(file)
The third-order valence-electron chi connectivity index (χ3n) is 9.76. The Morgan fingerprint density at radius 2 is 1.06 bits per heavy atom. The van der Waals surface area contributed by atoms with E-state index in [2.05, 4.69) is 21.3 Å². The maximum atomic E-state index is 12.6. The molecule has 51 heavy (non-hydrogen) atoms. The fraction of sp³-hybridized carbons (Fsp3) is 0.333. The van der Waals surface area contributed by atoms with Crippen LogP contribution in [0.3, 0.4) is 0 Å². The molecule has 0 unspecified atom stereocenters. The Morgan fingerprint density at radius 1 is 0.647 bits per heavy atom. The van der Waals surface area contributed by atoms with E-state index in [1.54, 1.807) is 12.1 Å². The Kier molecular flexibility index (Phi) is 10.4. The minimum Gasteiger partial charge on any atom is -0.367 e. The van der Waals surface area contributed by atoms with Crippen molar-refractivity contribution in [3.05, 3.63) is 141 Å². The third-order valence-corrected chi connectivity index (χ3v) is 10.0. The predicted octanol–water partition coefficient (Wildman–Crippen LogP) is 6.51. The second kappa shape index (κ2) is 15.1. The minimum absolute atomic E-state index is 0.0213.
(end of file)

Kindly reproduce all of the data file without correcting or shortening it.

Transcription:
The third-order valence-electron chi connectivity index (χ3n) is 9.76. The Morgan fingerprint density at radius 2 is 1.06 bits per heavy atom. The van der Waals surface area contributed by atoms with E-state index in [2.05, 4.69) is 21.3 Å². The maximum atomic E-state index is 12.6. The molecule has 51 heavy (non-hydrogen) atoms. The fraction of sp³-hybridized carbons (Fsp3) is 0.333. The van der Waals surface area contributed by atoms with Crippen LogP contribution in [0.3, 0.4) is 0 Å². The molecule has 0 unspecified atom stereocenters. The Morgan fingerprint density at radius 1 is 0.647 bits per heavy atom. The van der Waals surface area contributed by atoms with E-state index in [1.54, 1.807) is 12.1 Å². The Kier molecular flexibility index (Phi) is 10.4. The minimum Gasteiger partial charge on any atom is -0.367 e. The van der Waals surface area contributed by atoms with Crippen molar-refractivity contribution in [3.05, 3.63) is 141 Å². The third-order valence-corrected chi connectivity index (χ3v) is 10.0. The predicted octanol–water partition coefficient (Wildman–Crippen LogP) is 6.51. The second kappa shape index (κ2) is 15.1. The minimum absolute atomic E-state index is 0.0213.